Cultivation of coca — the base ingredient of cocaine — surged 39% in Colombia in 2014, which was followed by a 42% increase the next year.

In 2016, that production saw another significant increase, rising a little over 13%, from 392,897.5 acres to about 444,800 acres, or about 695 square miles, according to a report from The Wall Street Journal.

The latest cultivation estimate is derived from satellite imagery gathered by the US and indicates that farmers around the country have been growing more of the plant.

“If that’s accurate, it’s 180,000 hectares of coca, up from 159,000 in 2015,” Adam Isacson, senior associate for defense oversight at the Washington Office on Latin America, wrote on Twitter on Monday. “A 13% increase is less than I expected: it rose 42% from 2014-15.”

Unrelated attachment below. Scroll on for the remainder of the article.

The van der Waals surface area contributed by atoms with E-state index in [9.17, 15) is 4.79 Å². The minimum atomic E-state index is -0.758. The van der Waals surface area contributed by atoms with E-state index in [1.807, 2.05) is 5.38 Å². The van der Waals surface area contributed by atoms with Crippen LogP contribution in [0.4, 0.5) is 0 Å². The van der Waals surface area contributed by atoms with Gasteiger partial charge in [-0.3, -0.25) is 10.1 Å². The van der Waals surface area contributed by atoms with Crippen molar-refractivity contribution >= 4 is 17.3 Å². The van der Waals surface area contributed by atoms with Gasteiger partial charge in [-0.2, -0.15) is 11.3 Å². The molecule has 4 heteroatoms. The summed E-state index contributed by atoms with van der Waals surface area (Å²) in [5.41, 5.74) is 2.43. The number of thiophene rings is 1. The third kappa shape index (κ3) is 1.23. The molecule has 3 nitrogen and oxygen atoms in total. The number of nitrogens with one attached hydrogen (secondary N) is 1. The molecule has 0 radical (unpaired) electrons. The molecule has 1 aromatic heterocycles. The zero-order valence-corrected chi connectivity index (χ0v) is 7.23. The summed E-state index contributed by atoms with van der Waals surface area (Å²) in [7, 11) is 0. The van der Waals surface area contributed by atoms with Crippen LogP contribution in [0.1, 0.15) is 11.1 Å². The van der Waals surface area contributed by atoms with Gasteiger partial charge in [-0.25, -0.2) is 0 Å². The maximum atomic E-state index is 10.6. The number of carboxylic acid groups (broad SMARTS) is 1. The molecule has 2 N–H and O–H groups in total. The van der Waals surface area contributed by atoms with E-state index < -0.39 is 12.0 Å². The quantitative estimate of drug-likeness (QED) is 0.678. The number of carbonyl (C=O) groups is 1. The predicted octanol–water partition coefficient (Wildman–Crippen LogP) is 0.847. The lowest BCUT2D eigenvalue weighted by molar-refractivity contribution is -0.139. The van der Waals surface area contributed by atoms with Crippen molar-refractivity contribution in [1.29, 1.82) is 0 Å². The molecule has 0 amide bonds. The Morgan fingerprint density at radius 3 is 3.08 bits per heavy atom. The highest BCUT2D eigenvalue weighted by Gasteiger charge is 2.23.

The 2016 figure would, however, indicate more than double the acreage planted at its lowest point in 2012, when cultivation covered 301 square miles, down from 656 square miles in 2001.

On the ground in Colombia, coca cultivation has been facilitated by reduced eradication efforts and driven by producers and traffickers who see an opportunity amid the government’s peace-deal talks with left-wing rebels of the Revolutionary Armed Forces of Colombia (FARC), which concluded in November and is now in the process of being implemented.


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